Category Archives: Coaching

It’s like Riding a Bike… with 11 other people wanting to ride the same bike

So first game of the Spring 2014 season is upon us. And we have had ONE, count it, ONE team practice. Vitoria U14 Girls had one practice where all 17 members of the team were present. One practice where I was the sole coach. And what did we do?

Nothing in particular.Fat Lip

It’s the first practice after the long winter’s break. Most of the girls stayed busy in other sports and five of them actually played soccer. The first practice isn’t about working with the center forwards on how to play with their backs to the goal or work on our defensive headers. I see the first practice as a quick refresher for the girls. Their bodies need to remember the patterns of how to kick a ball, how to trap a ball, and how to shoot a ball.

The drills were simple. Small square, everyone dribbling with a ball. Keep your head up. Don’t run into anyone else. Evolve that into a bigger space, changing pace with the ball. Break up into 3 teams and move and pass in a space. Then play keep away, two teams against one. Change it up to a shooting drill. Run around a cone 20 yards from goal, turn and shoot. The angle of receiving the ball slowly becomes more parallel to the goal. Move on to transition game where every time the ball goes over the end line, a new set of players come in. And then a game.

It was quck, fast pace practice. Some of the girls were having conditioning issues (track coach started running the girls to thin the number of girls doing track), but most of them remembered what they were doing. They moved to where they needed to. Remembered what they wanted to do with the ball, but, in some cases, their bodies failed to connect the synapses.

That’s fine. Their brains will remember it… eventually.

Over the last few years, I taught the girls to use their brains. Yes, technical skills are still part of it, but as they have gotten older, I’ve given their ideas on what they could do with or without a ball. “If you see someone in front of you running into the space you were running, run into the space your team mate ran out of.” I would never say, you go here and you go there. Ok, maybe on set plays, but once the game is on, the ball is placed for a free kick, what the girls do is basically up to them. I’m there to dole out the timing of substitutes and to state the obvious at half time.

The girls have to play soccer for themselves.

And then I read this quote from Jurgen Klinsmann:

“Soccer is an inner-driven sport. That means it’s a players’ game. So it’s very difficult for the coaches here in the United States who grew up with the other big sports to understand that actually the players make the calls. The players make the decisions. They decide on the field if they want to dribble, pass, shoot or whatever they want to do. As a coach you become more like a guide. You kind of are more like a helper. You have to give them the responsibility to get the job done.
“If you talk about American football, everything is a set piece. It’s the next play that we study and we kind of learn inside-out, and they have to execute it exactly the way I told them to. It’s not going to work in soccer. Soccer is a very kind of intuitive and improvised game. My biggest challenge here when I talk to coaches is to make them take a step back. Let the players decide. If they make the same mistake five times, eventually at the sixth or seventh time they’ll think, ‘I’ve got to try it a different way. I’m not getting anywhere.’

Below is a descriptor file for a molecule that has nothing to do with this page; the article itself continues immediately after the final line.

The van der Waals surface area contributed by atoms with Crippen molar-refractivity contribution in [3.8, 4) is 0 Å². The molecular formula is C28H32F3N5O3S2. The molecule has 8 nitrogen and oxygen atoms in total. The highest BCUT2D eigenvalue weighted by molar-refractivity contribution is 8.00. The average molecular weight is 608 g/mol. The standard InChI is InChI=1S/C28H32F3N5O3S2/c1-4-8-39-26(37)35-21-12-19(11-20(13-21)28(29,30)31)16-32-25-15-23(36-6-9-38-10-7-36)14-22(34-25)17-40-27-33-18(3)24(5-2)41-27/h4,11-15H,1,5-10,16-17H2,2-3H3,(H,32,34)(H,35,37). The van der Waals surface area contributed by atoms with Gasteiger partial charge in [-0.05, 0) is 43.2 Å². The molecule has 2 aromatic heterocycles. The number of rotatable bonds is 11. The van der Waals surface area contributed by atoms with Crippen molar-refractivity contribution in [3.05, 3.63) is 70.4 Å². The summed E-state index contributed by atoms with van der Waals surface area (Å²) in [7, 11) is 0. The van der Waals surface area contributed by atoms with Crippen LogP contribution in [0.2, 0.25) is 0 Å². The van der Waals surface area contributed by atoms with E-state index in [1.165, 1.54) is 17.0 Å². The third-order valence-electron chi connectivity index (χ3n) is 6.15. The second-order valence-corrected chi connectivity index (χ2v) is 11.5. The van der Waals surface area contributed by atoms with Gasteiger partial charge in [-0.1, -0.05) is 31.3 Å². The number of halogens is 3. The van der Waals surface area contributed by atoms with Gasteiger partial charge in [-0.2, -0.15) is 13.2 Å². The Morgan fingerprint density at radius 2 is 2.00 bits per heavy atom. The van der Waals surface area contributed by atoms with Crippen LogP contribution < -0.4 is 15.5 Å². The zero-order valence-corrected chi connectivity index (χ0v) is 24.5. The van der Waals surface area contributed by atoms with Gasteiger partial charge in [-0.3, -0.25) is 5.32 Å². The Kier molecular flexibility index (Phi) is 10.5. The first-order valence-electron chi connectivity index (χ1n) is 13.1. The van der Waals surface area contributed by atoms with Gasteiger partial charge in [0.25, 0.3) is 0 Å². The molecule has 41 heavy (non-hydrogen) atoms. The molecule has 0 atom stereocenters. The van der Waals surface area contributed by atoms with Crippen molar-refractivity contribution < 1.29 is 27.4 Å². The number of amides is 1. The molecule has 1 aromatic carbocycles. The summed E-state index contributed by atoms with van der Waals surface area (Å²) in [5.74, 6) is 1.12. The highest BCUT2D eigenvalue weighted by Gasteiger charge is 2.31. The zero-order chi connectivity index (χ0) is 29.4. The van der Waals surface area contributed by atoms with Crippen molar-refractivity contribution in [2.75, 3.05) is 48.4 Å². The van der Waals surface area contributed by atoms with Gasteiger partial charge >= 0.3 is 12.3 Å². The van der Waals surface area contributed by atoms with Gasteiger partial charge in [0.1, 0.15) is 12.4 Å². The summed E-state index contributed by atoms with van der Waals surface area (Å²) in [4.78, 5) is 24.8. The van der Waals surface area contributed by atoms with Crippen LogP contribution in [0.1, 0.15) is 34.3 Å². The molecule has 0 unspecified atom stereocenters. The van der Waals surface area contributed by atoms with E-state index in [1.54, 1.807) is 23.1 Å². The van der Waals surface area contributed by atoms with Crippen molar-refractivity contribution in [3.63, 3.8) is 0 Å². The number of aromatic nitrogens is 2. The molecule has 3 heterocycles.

I think I just said that, but it sounds more valid coming from him.

So today, at 6 PM CST Vitoria will play their first game of the season. They’ve had one practice this season. But, if I did my job correctly over the last few years, they’ll do fine. Their brains will get a workout while their bodies try to keep up. First games are always about remembering you know how to ride a bike. Sometimes, you have to wobble first.



18+ to 0

My U9 team won today. They won 18 goals for us and nothing for them. I think the other team had 6 shots around our goal.

At U9, it’s really hard to get the kids to play keep away and not try to score. I mean… they’re 9.

I once had a U10 girls team play 5 touch before they could shoot, but I thought them screaming out “1”, “2”, “3”, “4”, “5”, “We can shoot” was kinda of not sportsgirllike. (They made boys cry!)

Tomorrow’s team that my U12 team plays lost 8-1 to a U11 team.

I don’t like whomping games.



Us. Them. They are entertaining. Who will win? Will we tie? Both teams are in it to the end? Even 3-1 is good up until the end.

We played a game last year where we were up 3-0 after 4 minutes.

4 minutes gone, 26 more to play. 3-0 us…

As a parent, you want to see your kid score a goal. Parents, who have not played soccer, think scoring a goal is the ultimate validation for their kid’s overwhelming skill.

It’s not.

Yes, scoring goals is the point of soccer. But when the game is gone, as it was today at 8-0 at the half today, is another goal more important than teaching the entire opposite of what they have been taught since age 4?

What I mean, at 8-0, scoring is obvious. Yes, their goalie is a kid in a pinny. She is not a goalie. Their defense will collapse on one player leaving others to dribble and score. A shot at goal will more likely be a goal than anything else.

What does our player learn long term? Shooting. Yes, but in the grand scheme of things, what have they learned?

At U12, I can switch out the players from their normal positions. I can try to help the other team to get a goal.

But why?

The NFL guy inside me says it is up to them to play defense, not us.

The 12 year old in me, who once got beat 17-1, says they are little girls. Don’t spoil their growing love of the sport.

My 12 year old daughter wants to match her sister’s score. I want to play a half of keep away. But the parents want to see their kids score. It’s a good problem to have, but the reality is today’s 18-0 win will eventually end up being our 10-0 defeat. The kids, and parents, reaction on that day will be…